CLINICAL RESEARCH
Warty carcinoma of the uterine cervix: a virus-induced disease?
 
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1
Department of Gynaecological Oncology, Medical University Pleven, Pleven, Bulgaria
2
Department of General and Clinical Pathology, Medical University Pleven, Pleven, Bulgaria
3
Scientific Laboratory, Department of Epidemiology, Medical University Pleven, Pleven, Bulgaria
4
Department of Gynaecology, Medical University Varna, Varna, Bulgaria
5
Department of Plastic and Reconstructive Surgery, MU-Pleven, Pleven, Bulgaria
6
Complex Oncological Centre Burgas, Burgas, Bulgaria
Submission date: 2020-05-20
Final revision date: 2020-06-15
Acceptance date: 2020-07-04
Online publication date: 2020-08-06
 
Arch Med Sci 2022;18(5)
 
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ABSTRACT
Introduction:
Warty carcinoma (WC) of the uterine cervix is a rare subtype of squamous-cell carcinoma (SCC), and its frequency, clinical behaviour, and aetiology are obscure. It originates from condylomas, and a viral carcinogenesis seems logical.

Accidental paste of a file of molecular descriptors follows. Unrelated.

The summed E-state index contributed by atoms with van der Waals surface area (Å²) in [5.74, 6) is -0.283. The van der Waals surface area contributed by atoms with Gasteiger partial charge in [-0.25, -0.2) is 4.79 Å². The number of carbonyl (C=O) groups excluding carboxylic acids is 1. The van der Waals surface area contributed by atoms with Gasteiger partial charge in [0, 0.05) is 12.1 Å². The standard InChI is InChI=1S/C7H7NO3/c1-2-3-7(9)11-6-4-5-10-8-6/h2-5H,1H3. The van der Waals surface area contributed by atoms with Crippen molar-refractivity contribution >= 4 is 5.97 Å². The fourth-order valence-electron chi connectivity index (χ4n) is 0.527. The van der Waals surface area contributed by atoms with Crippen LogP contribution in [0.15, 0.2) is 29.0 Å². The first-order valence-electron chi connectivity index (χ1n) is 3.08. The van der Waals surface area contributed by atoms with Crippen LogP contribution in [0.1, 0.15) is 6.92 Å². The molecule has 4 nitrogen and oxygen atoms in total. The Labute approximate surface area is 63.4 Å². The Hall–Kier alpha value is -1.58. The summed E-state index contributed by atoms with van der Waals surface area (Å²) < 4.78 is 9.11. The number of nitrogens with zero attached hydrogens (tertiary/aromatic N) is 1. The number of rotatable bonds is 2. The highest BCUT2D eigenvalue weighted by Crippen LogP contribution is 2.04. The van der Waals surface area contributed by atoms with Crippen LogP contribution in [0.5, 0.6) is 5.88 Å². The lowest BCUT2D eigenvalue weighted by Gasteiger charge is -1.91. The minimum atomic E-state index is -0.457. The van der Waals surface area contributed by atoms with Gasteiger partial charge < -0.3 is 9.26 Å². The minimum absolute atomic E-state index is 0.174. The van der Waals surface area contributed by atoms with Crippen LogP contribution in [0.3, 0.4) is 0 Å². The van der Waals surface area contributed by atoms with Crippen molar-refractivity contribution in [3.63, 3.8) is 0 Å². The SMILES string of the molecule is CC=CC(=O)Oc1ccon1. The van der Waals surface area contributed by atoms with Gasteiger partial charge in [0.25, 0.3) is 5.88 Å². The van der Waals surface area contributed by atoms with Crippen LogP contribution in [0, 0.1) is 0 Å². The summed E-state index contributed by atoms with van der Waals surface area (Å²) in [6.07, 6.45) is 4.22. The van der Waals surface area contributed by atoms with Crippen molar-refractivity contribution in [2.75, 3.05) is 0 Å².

Material and methods:
Retrospective analysis was performed of all cervical carcinomas (CC), diagnosed at a single institution for a 10-year period. Analysed patients had stage I carcinoma. Patients with WC were identified, and their tumour samples were tested for high-risk HPV (hr-HPV) and EBV, using PCR and ISH. Clinical characteristics and WC rates across all stage I CC patients were assessed. All patients had minimum 3-year follow-up, and overall survival (OS) and 5-year survival rates were calculated.

Results:
WC comprised 2.2% of all stage I CC (n = 630). The mean age of the patients was 48 years (range: 29–72). The primary tumour size was 2 cm in 4 (28.6%) patients, 2–4 cm in 2 (14.3%) patients, and 4 cm in 8 (57.1%) patients. Lymph node metastasis was found in 1 (7.1%) patient. EBV or hr-HPV were detected in 2 (18.2%) patients using ISH, with no coinfection reported. Hr-HPV was detected in 2 (18.2%) patients; EBV in 4 (36.4%) cases, and in 2 of them (18.2%) there was a co-infection. Thirteen patients had a follow-up of ≥ 5 years and their 5-year OS was 100%.

Conclusions:
WC is a rare subtype of SCC with good prognosis, regardless of viral status. In contrast to SCC, its aetiology is not related to hr-HPV. The role of EBV remains unclear and cannot currently be denied.

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